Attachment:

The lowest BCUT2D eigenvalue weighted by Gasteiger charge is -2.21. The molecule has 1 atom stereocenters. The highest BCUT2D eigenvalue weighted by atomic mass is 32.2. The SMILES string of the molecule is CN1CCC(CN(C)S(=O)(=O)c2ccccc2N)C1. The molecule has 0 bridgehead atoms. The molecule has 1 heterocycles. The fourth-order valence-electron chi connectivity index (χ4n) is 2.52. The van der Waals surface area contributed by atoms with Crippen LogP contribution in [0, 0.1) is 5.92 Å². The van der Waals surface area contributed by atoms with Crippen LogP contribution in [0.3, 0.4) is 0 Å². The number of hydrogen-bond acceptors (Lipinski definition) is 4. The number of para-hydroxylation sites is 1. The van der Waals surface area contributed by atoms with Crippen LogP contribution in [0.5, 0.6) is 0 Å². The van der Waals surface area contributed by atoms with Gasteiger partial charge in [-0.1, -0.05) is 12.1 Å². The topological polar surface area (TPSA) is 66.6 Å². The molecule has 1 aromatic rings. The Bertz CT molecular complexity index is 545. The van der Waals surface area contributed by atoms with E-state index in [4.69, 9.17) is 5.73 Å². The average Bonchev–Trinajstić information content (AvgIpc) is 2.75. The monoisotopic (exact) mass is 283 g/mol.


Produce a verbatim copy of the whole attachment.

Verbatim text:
The lowest BCUT2D eigenvalue weighted by Gasteiger charge is -2.21. The molecule has 1 atom stereocenters. The highest BCUT2D eigenvalue weighted by atomic mass is 32.2. The SMILES string of the molecule is CN1CCC(CN(C)S(=O)(=O)c2ccccc2N)C1. The molecule has 0 bridgehead atoms. The molecule has 1 heterocycles. The fourth-order valence-electron chi connectivity index (χ4n) is 2.52. The van der Waals surface area contributed by atoms with Crippen LogP contribution in [0, 0.1) is 5.92 Å². The van der Waals surface area contributed by atoms with Crippen LogP contribution in [0.3, 0.4) is 0 Å². The number of hydrogen-bond acceptors (Lipinski definition) is 4. The number of para-hydroxylation sites is 1. The van der Waals surface area contributed by atoms with Crippen LogP contribution in [0.5, 0.6) is 0 Å². The van der Waals surface area contributed by atoms with Gasteiger partial charge in [-0.1, -0.05) is 12.1 Å². The topological polar surface area (TPSA) is 66.6 Å². The molecule has 1 aromatic rings. The Bertz CT molecular complexity index is 545. The van der Waals surface area contributed by atoms with E-state index in [4.69, 9.17) is 5.73 Å². The average Bonchev–Trinajstić information content (AvgIpc) is 2.75. The monoisotopic (exact) mass is 283 g/mol.